In summary, we identified 14‐3‐3ϵ as a protein that binds to the C‐terminal region of PAP. This interaction depends on the phosphorylation status of PAP, and the binding of 14‐3‐3ϵ to PAP inhibits the polyadenylation activity of PAP in vitro. The PAP–14‐3‐3ϵ interaction may also play a role in controlling poly(A) mRNA tail length in vivo. The binding of 14‐3‐3ϵ to PAP causes the redistribution of PAP from the nucleus into the cytoplasm. These data provide in vitro and in vivo evidence that 14‐3‐3ϵ has a dual role in the regulation of PAP (i.e. inhibition of PAP activity and cytoplasmic localization of PAP), which could be an important mechanism for regulating the level of gene expression.
Materials and methods
Yeast two‐hybrid analysis
We used the Matchmaker LexA two‐hybrid system (Clontech), with the C‐terminal 268 residues of mouse PAP as the bait in a pEQ202 LexA fusion‐plasmid vector. A human HeLa cDNA library was prepared with the B42 transactivating domain fusion‐plasmid vector and screened from 2 × 106 primary transformants of yeast strain EGY48. Yeast cells were grown in SD media lacking histidine, tryptophan and uracil. Clones expressing β‐galactosidase activity were screened on the plates by using 5‐bromo‐4‐chloro‐3‐indolyl‐β‐d‐galactopyranoside (X‐gal) as a substrate. One of the selected clones was identified as a cDNA coding for 14‐3‐3ϵ. The coding sequence of mouse 14‐3‐3ϵ cDNA (DDBJ/EMBL/GenBank accession No. D87663) was obtained by PCR amplification from a mouse kidney cDNA library.
Protein–protein interactions in the liquid culture were determined from the β‐galactosidase activity of yeast cells using the substrate o‐nitrophenyl‐β‐d‐galactopyranoside, as described previously (Kim and Lee, 2001).
Preparation of recombinant cDNA constructs
For the yeast two‐hybrid analysis, different LexA–PAP fusion constructs encoding full‐length or defined regions of mouse PAP were prepared in pEQ202 plasmid vectors. A plasmid expressing a full‐length mouse 14‐3‐3ϵ fused to the B42 transactivating domain was constructed by cloning the corresponding DNA fragment into pJG4‐5. To express PAP with an N‐terminal histidine tag (His‐PAP) in Sf9 insect cells, the coding sequence of full‐length mouse PAP was cloned into pFASTBACHTa (Invirogen). Escherichia coli expression plasmids pGST–14‐3‐3ϵ and pGST–14‐3‐3ζ were constructed by cloning the coding sequence of full‐length mouse 14‐3‐3ϵ and 14‐3‐3ζ into the pGEX4T‐1 vector (Amersham Pharmacia Biotech), respectively. For expression of GST–PAP or its derivatives in mammalian cells, full‐length or defined regions of PAP were cloned into pEBG (Kim and Lee, 2001). The HA‐14‐3‐3ϵ construct was obtained by cloning the 14‐3‐3ϵ coding sequence into mammalian expression vector pSRα (Kim and Lee, 2001). A plasmid expressing GFP–PAP was constructed by cloning the PAP coding region into pEGFP‐C1 (Clontech).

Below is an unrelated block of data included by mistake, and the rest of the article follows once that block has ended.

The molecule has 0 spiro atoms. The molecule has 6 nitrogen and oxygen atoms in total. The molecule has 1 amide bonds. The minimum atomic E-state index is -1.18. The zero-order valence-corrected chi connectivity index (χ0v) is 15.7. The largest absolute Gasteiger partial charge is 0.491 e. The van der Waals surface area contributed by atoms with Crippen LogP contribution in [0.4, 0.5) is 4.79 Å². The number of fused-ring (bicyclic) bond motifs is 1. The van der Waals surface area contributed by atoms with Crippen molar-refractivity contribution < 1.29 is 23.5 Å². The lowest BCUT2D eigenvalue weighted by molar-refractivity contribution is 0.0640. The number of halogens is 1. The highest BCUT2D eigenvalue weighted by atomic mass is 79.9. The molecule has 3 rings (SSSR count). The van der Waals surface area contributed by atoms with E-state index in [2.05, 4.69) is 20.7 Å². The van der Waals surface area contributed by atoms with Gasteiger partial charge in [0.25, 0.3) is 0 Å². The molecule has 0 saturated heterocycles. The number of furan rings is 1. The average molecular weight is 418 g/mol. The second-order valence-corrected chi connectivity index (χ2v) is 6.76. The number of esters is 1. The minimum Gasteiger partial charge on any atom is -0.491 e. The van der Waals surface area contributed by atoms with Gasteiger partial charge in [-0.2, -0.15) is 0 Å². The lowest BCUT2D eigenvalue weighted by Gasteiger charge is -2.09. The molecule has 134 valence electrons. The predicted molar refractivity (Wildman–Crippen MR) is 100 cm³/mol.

Expression and purification of the recombinant His‐PAP and GST–14‐3‐3 proteins
The recombinant mouse His‐PAP was expressed in Sf9 insect cells. Sf9 cells were infected with 1 p.f.u. of the recombinant baculovirus carrying the PAP coding sequence, as described in the Bac‐to‐Bac Baculovirus Expression System Manual (Gibco‐BRL). The cell lysate was subjected to Ni‐NTA affinity chromatography. The recombinant His‐PAP‐containing fraction was further purified by an FPLC system with HiPrep 16/60 Sephacryl S‐200 column chromatography (Amersham Pharmacia). The recombinant GST–14‐3‐3 proteins were was expressed in E.coli and purified, as described previously (Kim and Lee, 2001).
Antiserum to bovine PAP was a gift from Dr G.Martin. Antisera specific for 14‐3‐3 proteins (Santa Cruz), GST (Santa Cruz), HA (Roche), His (Qiagen) and eIF4E (Sigma) were purchased.
In vitro binding assay
The purified recombinant His‐PAP and GST–14‐3‐3 proteins were used for an in vitro binding assay. His‐PAP of 50 ng was incubated with various amounts of GST–14‐3‐3ϵ or GST–14‐3‐3ζ in 30 μl of EBC solution (Kim and Lee, 2001) at 4°C for 1 h. The protein mixture of His‐PAP and GST–14‐3‐3 proteins was electrophoresed on an 8% native polyacrylamide gel. The protein gel was blotted with anti‐His antibody. Alternatively, the protein mixture was pull downed with glutathione beads, and the pull‐downed proteins were immunoblotted with anti‐His antibody, as described previously (Kim and Lee, 2001).
In vivo binding assay